Some of the highest peaks in California and Nevada are bracing for a massive multi-day storm that is expected to dump over eight feet of snow throughout the week, the Associated Press reported.
The storm, referred to as an “atmospheric river” weather system, absorbs moisture from the Pacific Ocean in order to deliver much-needed moisture to some of the highest peaks in California and Nevada, according to the Associated Press.
The “atmospheric river” system is typical around this time of year, but it is attracting attention because it is the first significant snowfall of the year and has the potential to disrupt travel as the holiday season approaches, National Weather Service meteorologist Anna Wanless told the AP.
“Most of California, if not all, will see some sort of rain and snow,” Wanless said. Kirkwood Mountain Resort in California closed Monday, saying travel conditions on the highway were unsafe after the region saw 17 inches of snow and high winds overnight, according to the AP.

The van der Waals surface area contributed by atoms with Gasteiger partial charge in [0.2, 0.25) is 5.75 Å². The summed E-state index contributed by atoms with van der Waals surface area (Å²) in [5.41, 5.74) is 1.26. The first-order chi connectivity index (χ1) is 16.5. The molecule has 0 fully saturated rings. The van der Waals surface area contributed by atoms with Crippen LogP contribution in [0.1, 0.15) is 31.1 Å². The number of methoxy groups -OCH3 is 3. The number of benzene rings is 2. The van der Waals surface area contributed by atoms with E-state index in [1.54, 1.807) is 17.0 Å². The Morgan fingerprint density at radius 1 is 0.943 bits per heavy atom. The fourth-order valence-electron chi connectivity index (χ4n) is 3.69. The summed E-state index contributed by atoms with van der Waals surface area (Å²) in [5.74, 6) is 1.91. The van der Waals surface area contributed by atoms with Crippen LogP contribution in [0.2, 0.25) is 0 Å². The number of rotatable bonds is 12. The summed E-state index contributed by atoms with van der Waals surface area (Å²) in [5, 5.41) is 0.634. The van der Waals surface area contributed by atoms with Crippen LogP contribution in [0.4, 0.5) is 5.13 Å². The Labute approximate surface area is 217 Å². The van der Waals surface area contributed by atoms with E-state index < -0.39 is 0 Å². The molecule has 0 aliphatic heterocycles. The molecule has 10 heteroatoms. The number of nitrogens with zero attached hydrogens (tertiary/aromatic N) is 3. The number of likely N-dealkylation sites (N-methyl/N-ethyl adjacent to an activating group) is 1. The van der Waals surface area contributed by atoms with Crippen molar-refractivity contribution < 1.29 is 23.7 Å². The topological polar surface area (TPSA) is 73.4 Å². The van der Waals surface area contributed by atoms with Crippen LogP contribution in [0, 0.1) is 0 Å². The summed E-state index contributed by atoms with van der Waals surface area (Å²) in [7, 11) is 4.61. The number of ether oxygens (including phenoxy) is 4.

“It’s just so bad and so thick,” one California Highway Patrol officer, Carlos Perez, told the AP. “We’re telling people that if they don’t need to be around this area, they probably shouldn’t travel.”
A second storm is predicted to hit California and Nevada midweek which will continue to dump large amounts of snow on the local mountains, Edan Weishahn, a member of the weather service in Reno, told the AP.
Donner Summit, located on Interstate 80 and a significant commerce commuter route, could see major travel disruptions and closures, Weishahn said.
The storm’s heavy winds could also trigger power outages in California and Nevada, Karly Hernandez, a spokesperson for Pacific Gas & Electric, told the AP.
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